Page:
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Members of Rep. Gabrielle Giffords' staff have kept her office open, even as the Congresswoman fights to recover from a gunman's attack. Tom Bearden reports from Tucson.
Next tonight: coping with the aftermath of the shooting in Tucson.
NewsHour correspondent Tom Bearden reports from Arizona on how survivors are dealing with their losses.
The street corner where Congresswoman Gabrielle Giffords' Tucson office sits is covered with mementos left by hundreds of people. A constant stream of visitors stop to read the placards, some of them kneeling, as traffic roars through the busy intersection.
Evidence of the outpouring of sympathy is even stronger inside the congressional office, where thousands of letters have poured in. Stacks of envelopes are methodically opened by young volunteers. Some are former interns and staffers who've come to help log the contents on laptop computers.
It kind of helps heal, the time — understanding that people actually really care.
C.J. Karamargin is Rep. Giffords' communications director. He says the congresswoman has always been diligent about responding to constituents, that the staff will continue that practice even during this difficult time.
C.J. KARAMARGIN, communications director for Rep. Gabrielle Giffords: But this is — this is Gabe.
Karamargin showed us a large photograph from happier times.
It's a family photo.
And that's the feeling in the office among the staffers and the congresswoman?
Totally. It's a — we're a family.
One member of the staff, 30-year-old Gabe Zimmerman, who was in charge of community outreach, was killed. Two others were wounded. Many on the staff have been working with the congresswoman since she was first elected in 2006.
How are people coping? How are they holding up?
With difficulty. It is really hard. When you lose a colleague and a friend like Gabe Zimmerman, the emotion sometimes is very hard to come to terms with. We — we — the closeness that we have for one another, I think, is the reason why many of us, myself included, are taking this pretty hard.
Karamargin says the staff refused to let a gunman shut them down.
We decided to keep the office open, because the congresswoman would want us to continue doing the job that she's asked us to do. We opened at 8:00 on Monday morning and yesterday morning. And we went about our business as best we could, given the circumstance.
And it was important for us to be together, but I also think it was important for us to send a message that no act of violence was going to deter us from doing the job that the congresswoman wanted us to do.
Sara Hummel Rajca is an outreach coordinator and staff photographer. Last Saturday, she was snapping pictures of the representative as she met with voters. She says the gunman stepped right next to her and shot the congresswomen in the head.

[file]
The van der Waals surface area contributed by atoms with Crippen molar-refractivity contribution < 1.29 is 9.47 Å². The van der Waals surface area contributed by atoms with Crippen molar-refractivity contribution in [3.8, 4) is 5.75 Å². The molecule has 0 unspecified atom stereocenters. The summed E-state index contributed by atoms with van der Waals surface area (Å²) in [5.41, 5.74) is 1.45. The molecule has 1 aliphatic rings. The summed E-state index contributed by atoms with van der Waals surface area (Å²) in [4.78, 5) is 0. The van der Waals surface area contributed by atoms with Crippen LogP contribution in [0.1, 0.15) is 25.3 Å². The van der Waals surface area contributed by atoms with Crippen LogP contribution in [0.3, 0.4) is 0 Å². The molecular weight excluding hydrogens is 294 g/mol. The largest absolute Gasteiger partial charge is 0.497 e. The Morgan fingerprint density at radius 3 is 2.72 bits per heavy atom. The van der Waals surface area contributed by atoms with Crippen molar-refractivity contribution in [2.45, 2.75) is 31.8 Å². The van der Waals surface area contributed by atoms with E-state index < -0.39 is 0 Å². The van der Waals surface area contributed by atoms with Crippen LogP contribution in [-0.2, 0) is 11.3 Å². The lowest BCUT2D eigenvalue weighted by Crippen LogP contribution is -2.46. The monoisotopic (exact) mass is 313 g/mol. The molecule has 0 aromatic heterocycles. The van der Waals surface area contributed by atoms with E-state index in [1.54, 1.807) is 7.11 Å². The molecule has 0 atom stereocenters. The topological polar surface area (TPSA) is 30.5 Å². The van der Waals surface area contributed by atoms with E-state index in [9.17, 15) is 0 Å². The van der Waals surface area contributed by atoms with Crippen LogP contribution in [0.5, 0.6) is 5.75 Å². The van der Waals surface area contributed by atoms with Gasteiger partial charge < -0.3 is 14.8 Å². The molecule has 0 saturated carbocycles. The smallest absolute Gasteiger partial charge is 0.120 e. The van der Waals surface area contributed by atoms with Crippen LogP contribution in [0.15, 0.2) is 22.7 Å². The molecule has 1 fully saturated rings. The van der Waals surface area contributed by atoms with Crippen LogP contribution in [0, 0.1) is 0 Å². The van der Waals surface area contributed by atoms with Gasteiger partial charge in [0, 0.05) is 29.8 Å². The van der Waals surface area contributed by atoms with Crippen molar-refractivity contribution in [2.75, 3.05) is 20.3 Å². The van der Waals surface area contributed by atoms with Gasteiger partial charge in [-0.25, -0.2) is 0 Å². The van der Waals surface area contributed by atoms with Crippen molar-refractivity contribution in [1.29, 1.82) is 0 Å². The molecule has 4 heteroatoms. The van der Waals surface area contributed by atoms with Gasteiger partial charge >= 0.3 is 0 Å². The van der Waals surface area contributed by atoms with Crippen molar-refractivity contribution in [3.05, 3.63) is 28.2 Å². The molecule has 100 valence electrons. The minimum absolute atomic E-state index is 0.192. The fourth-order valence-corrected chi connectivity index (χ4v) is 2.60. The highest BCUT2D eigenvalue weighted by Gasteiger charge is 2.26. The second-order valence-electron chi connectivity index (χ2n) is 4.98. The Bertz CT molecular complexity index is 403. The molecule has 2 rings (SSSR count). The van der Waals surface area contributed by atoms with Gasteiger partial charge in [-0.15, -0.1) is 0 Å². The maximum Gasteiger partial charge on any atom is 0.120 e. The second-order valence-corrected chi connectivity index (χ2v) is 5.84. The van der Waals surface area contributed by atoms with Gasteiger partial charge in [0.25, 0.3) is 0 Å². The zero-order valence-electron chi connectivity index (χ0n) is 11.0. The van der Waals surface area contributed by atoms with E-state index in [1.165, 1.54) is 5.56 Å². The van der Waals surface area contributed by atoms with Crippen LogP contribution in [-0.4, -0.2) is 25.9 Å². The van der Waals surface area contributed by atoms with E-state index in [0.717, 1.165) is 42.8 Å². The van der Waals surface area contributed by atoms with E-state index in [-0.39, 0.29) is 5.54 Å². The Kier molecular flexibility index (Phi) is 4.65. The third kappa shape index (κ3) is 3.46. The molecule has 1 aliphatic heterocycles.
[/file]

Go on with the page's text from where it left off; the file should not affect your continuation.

SARA HUMMEL RAJCA, aide to Rep. Gabrielle Giffords: I saw it, I heard it, and I just ran. And I was lucky enough that he didn't shoot after me. I don't — it was a miracle. It's — I mean, it was a miracle.
How have you and the staff been holding up since the shootings?
SARA HUMMEL RAJCA:
I think that we just know that it's what Gabe Zimmerman and Gabrielle Giffords would want — would have wanted, was for our office to continue, for us to be helping our constituents.
Randy Gardner is a semi-retired former mental-health worker who went to the Safeway to talk to his congresswoman. He was standing about 20 feet way from Hummel Rajca, talking to 79-year-old Phyllis Schneck, when the shooting started.
RANDY GARDNER, mental-health worker: Then we heard the pop, pop, pop, pop, pop, pop, pop. I mean, and then it was just a barrage.
It was difficult to see. I never saw the shooter, and yet he was somewhere in front of me. I turned around and I said, let's go. And right at that point, I got hit. You know, I took a step, got hit. I turned back around to see — see what she was doing, what everybody else was doing.
Mrs. Schneck was killed. A 9mm bullet passed through Gardner's foot.
It came in down here at a little lower level, and supposedly kind of danced around here for a little bit and then out here. I've got two dime-sized holes in it on each side. So, the bullet went in.
This is not the first time Gardner has been at the scene of a mass killing. He was in the crowd at Kent State University in 1970 when National Guardsmen killed four students. Gardner says he's discouraged by the fact that these acts of violence have been repeated so often.
And I kind of resigned myself to hopelessness after the Virginia Tech thing, that, you know, 32 kids lose their lives at such a young age, and, about three weeks later, we wash our hands and we just go on.
I think we need to address that in America. I think we need to have a real talk, and a serious one, about our culture, why it is so violent, and what we can do to improve it.
As for coping with the experience, Gardner says he's had some sleepless nights this week, but he's sure, eventually, he'll be fine.
This is something we can, we will get over. All of us will. We're changed, you know, but — but we will go on.
The memorial at Rep. Giffords' office will go on, too. The crowds show no signs of diminishing.
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